There was an extremely vibrant start to the demonstration from the entire stadium with cheering and clapping as the team walked towards the center ring. Johann Landkroon, (24), with downsyndrome, lead the team in to perform a series of various aspects of Taekwon-Do.

The team began with performing team Dan Gun Tul which showed great spirit and technique. After completing the team pattern, Johann commanded the team to march back and he performed  Kwang Gae Tul. After his performance he demonstrated a downward strike break on a rebreakable board. Again, the stadium roared with joy when they saw his spirit and determination. Shortly after the team returned back and they all performed Yul Gok Tul. The stadium continued to be silent. Choong Moo Tul as a team was definitely an eye opener for the many who witnessed the boys pull it off. The domino effect, pausing and most importantly the team work really created excitement and an excellent atmosphere in the stadium among all of those from different countries.

The demonstration consisted of various breaking techniques such as front punch, jumping front snap kick, jumping reverse turning kick, palm strike, front snap kick and a jumping back kick. All breaks were successful from the athletes above who were part of the demo team.

The demonstration finished with Johann marching his team forwards and bowing everyone out shouting “Lets go New Zealand” with his hands in the air. His father Harry Landkroon accompanied Ben Evans with the New Zealand flag as they walked side ways. Everyone in the stadium stood up clapping and cheering. The Netherlands team were chanting “New Zea – land! New Zea – land!”

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President of the International Taekwon-Do Federation Grand Master Choi Jung Hwa told the group he would like to come to New Zealand and thanked them for all the work they have done for the sport.

“This shows that everything is possible. Everybody is special.

“We love you so very, very much, and we hope you continue to be good ambassadors of taekwondo to the world and also our friends out there.

“I hope to see more of this. I would like to go to New Zealand and give a seminar for yourselves if you want. Keep up the good work.”

The division began with Black belt Patterns then color belt. Various competitors from the 4 Nations competed and earned a Gold, Silver and Bronze.

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Results for 18-25 Black Belt Patterns:

1st: Tupuna Rangi (NZL)

2nd: Johann Landkroon (NZL)

3rd: Aaron Garnham Pitcher (NZL)

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Results for 25-35 Black Belt Patterns

1st: Julian (last name to be added) (ARGENTINA)

2nd: Jessie Harbison (USA)

3rd: Eric Cohen (USA)

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Results for 15-18 Mixed Boys and Girls Red and Black Belt

1st: Angel (UK)

2nd: Julian Heffernan (UK)

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Results for Boys 1st Kup division (mixed ages)

1st: Aidan McCance (NZL)

2nd: Nesta Rei (NZL)

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Results for Mixed Abilities

1st: Eric Cohen (USA)

2nd: Julian (ARGENTINA)

3rd: Johann Landkroon (NZL)

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Highlights for various people from various countries:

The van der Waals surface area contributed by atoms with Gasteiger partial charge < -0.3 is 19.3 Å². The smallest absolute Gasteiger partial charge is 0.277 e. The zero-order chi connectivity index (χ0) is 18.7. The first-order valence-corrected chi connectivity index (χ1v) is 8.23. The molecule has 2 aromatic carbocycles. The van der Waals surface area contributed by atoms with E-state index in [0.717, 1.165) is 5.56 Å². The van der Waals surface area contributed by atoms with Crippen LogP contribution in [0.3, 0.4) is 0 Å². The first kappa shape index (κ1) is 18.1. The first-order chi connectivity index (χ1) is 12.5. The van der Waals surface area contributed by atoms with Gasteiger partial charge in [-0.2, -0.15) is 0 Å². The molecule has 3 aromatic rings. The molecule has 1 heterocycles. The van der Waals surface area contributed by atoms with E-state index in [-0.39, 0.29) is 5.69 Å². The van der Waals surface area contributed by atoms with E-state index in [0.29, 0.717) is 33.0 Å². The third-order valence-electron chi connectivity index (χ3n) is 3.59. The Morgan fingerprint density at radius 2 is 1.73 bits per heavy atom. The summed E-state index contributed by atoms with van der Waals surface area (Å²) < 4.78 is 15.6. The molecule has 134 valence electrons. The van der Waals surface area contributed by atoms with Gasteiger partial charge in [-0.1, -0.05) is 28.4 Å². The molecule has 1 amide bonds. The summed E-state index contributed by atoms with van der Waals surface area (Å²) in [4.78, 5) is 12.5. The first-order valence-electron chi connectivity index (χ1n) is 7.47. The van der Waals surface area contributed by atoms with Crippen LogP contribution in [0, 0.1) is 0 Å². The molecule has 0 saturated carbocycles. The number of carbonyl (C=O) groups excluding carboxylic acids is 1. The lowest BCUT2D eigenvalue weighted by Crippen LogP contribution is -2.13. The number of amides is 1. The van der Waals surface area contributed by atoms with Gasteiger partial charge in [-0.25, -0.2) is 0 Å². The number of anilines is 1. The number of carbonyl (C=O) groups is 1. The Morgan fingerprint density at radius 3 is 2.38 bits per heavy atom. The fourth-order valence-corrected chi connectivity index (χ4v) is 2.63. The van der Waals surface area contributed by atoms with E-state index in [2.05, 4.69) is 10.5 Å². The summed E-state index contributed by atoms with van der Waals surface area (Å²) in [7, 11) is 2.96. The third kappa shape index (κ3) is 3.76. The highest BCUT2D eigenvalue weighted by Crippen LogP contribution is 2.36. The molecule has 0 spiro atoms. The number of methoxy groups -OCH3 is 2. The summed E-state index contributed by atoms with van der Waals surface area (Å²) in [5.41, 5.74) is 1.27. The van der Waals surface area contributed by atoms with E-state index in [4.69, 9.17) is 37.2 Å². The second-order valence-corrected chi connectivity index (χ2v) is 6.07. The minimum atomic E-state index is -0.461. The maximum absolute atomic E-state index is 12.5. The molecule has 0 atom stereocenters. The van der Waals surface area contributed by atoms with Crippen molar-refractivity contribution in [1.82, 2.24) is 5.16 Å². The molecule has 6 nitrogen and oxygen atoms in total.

johann ben jasmine

Jasmine Choi (President CHOI Jung Hwa Daughter): I know I’ve said this to you many times but in very proud of you. When the special needs students performed at the world championships they shined because you were their teacher. That’s all your hard work,passion and willing to want to help them feel like you and I which they wholeheartedly deserve. I’m extremely happy that you were able to make history with the help of ITF! Keep pushing hard!❤️ My father and I support you to the fullest.

My father is very passionate about Special Needs students and supports your hard work. 💙 So proud of you Ben Evans for taking the time & patience to train these amazing Special Needs students. I think everyone in the stadium was feeling emotional in a good way when we watched those angels perform,you could have heard a pin drop on the floor❤️ It made my heart melt seeing those smiles on their faces and to see how included they felt was priceless. This has nothing to do with feeling sorry for Special Needs students it’s about including them because they are human like you and I. They competed against each other in the ITF World Champions performing patterns and if they did lose they learned how it feels to lose because this is the whole point is not to make them feel different. They performed patterns without making a mistake and it is not easy memorizing patterns as you get higher in ranking. No sparring because it’s too high risk if they were to get injured,safety comes first always. Looking back at these photos puts a smile on my face and I’m honoured to have been a part of this history in the making☺️❤️

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Michael Cormack:  Loved the Special Needs presentation! I loved it! (More review further to be added in due course)

Master Edimir Kawakubo: congratulations, the event was amazing, most of us, umpires was crying hahahaha

Tammy from Australia: The event was awesome brought tears to people’s eyes. I spoke to a UK umpire spoke nothing but admiration and I spoke about our special needs stating the only difference between the two is their disability is visible others are not.
Great to see this in ITF it is just the beginning of something special.

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Vicki Harbison (Parent of competitor Jessie from USA):